And the models are not hobby-shop fare but meticulous, scale-model replicas of once famous prop aircraft that dazzled the world during Schneider Cup competitions of the late 1920s and 1930s. The races were sponsored by Jacques Schneider, son of the French armaments maker and an advocated of commercial seaplanes.
Those competitions starring the most advanced aircraft of the U.S., Great Britain, France, and Italy – led the development of the British Spitfire, the American P-51 and other fighter designs.
One-third the size of the originals with wingspans of about 8 feet, these custom-made replicas typically cost $17,000 and up. But the enthusiasts who gathered in mid-November at Lake Havasu City, Ariz. To re-create the Schneider Cup races have far more invested than money. Team Macchi, for example, all Californians from Lake Elsinore, spent eight painstaking months building its model.
There were some 24 models entered in the three-day, first-ever giant-scale Schneider Cup reenactment. The exquisite replicas detailed and finished to the exacting standard of museum models included Supermarines (2,350hp British racing seaplanes); a black-and-gold Curtiss 12-cylinder biplane modeled after the one that then Lieutenant Jimmy (Thirty Seconds Over Tokyo) Doolittle flew in 1925, perfect down to the last rivet head, turnbuckle and wing-skin radiator ridge, a petite and gorgeous blue 1913 French Deperdussin; a lumbering Sopwith Tabloid; and several Italian Macchis. (Designed by Mario Castoldi, the Macchi monoplanes finally beat the Curtiss biplanes in 1926 at Hampton Roads, Va.)
Most racers use hot two-cycle engines found in chainsaws or weed eaters. In fact, the reenactment sounded like a festival of chainsaws.
But one competitor, Cliff Adams who runs a steel fabrication plant in Los Angeles, wanted a four-cycle engine for his Supermarine S.6B replica. He wanted the smooth power pulses and steady, calibrated horsepower required to satisfy his sense of how the real Supermarine S.6B must have flown in 1931. And so, for the sake of flight realism, he had a jewel-like four-cycle aircraft engine handcrafted in his machine shops from scratch. His attention to detail is typical of how far enthusiasts are willing to go for the sake of realism. (Much of the $24,000 cost of Adams’ Supermarine model went into the unique engine.)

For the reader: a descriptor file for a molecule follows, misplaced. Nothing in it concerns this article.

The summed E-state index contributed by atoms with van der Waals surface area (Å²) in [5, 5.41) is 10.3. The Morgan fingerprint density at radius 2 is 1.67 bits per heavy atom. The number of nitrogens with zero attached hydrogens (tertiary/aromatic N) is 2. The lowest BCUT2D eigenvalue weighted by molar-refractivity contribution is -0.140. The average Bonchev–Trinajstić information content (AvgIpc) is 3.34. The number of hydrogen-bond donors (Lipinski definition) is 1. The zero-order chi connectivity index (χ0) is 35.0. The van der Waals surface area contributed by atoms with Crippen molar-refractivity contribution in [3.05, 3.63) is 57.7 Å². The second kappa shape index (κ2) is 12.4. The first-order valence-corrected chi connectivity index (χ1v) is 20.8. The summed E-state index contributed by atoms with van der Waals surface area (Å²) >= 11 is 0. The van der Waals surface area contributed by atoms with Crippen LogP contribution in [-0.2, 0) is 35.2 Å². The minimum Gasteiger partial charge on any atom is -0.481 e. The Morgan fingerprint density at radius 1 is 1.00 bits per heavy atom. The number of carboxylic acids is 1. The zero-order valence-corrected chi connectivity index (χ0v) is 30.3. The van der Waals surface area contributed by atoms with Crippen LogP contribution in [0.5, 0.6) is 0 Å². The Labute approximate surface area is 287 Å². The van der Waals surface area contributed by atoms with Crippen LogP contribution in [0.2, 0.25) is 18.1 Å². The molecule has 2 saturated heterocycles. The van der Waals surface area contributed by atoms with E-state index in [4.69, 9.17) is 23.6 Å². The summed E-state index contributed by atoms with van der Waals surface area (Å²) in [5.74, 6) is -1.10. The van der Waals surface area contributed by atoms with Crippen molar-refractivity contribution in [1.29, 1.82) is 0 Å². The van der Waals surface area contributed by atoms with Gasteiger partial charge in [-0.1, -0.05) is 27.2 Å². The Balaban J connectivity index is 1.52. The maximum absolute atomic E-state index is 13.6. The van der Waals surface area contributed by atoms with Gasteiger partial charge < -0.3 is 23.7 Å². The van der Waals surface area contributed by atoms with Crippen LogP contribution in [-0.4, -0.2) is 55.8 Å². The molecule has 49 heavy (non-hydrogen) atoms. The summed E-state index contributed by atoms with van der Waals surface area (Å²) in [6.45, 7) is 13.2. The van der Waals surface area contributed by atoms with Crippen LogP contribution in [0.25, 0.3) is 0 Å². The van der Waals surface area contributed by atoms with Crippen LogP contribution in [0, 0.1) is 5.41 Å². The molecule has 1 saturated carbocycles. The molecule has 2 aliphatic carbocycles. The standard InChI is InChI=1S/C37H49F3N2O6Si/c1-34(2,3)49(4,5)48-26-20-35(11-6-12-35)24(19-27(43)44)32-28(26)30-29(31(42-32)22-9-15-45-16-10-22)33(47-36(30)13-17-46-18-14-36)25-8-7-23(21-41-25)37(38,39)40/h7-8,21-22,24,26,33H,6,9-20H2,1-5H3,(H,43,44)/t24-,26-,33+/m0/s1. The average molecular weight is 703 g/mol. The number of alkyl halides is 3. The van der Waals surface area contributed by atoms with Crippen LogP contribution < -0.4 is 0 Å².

For historical technical source material, these flight enthusiasts rely on the Smithsonian Institution, the aerospace industry and Great Britain’s Royal Air Force Museum at Hendon.
They view and re-view videotapes converted from contemporary newsreel coverage of the races, to closely study how the real planes handled both on the water and in the air. Team Macchi even entered into a detailed technical correspondence with the Macchi factory in Italy.
Racers also rely on the experts among their own number. Bob Martin chairs the reenactment committee and is the prime organizer for these races. Formerly the executive director of the sanctioning body for the Baja 500 and 1000 off-road races, Martin has immersed himself in the history and technology of the Schneider planes.
Another expert is Robert Hirsch, who has amassed a private collection of 16,000 vintage photographs of race planes and was among the judges at the race. A third source of help is Jim Pepino, a scholarly engineer who publishes sheets of giant-scale plans.
Since the Schneider reenactment effort got underway, Pepino says he has distributed more than 70 sets of plans just for the Supermarine S.6B, so next year’s race will be even more hotly contested. This year’s competitors were all North American; next year Europeans are expected to join.
How did Team Macchi’s model do? After ten blistering laps, it seemed the MC.72 had the race won. The big red replica, radio-piloted by Richard Pasqualletto, pulled straight up into a spectacular vertical victory roll. It climbed and climbed, disappearing into the blinding eye of the Arizona sun. The crowd lost it for a moment, and evidently so did the pilot, for when the Macchi reappeared it was running full blast. In the millisecond before it hit the water, it appeared it just might pull out of the dive, but it did not. Team member Bill Coulter, a former marketing vice president for Del Taco, took off his Team Macchi hat, rubbed his brow, and said matter-of-factly, “Well. At least it was spectacular.” Other team members ceremoniously lowered the Italian flag Coulter had provided for the occasion.
A spectacular crack-up, but not unusual. Almost a third of the 24 entrants in this year’s race incurred some sort of damage, and a few were totaled. Such is the cost of competing in this high-tech, exacting pastime.
The winner this year, on accumulated points for scale quality, speed and authenticity of flying, was a 1927 Supermarine S.5 built by Robert Heitkamp and friends. An Alaskan from Juneau, he shipped the plane down the inland passage in huge, specially constructed crates.
Doolittle, now 93, did not attend, but he did autograph some of the posters promoting the race and sent them to Lake Havasu City from his home in California. These were distributed at the event to be treasured forever by the new Schneider racers.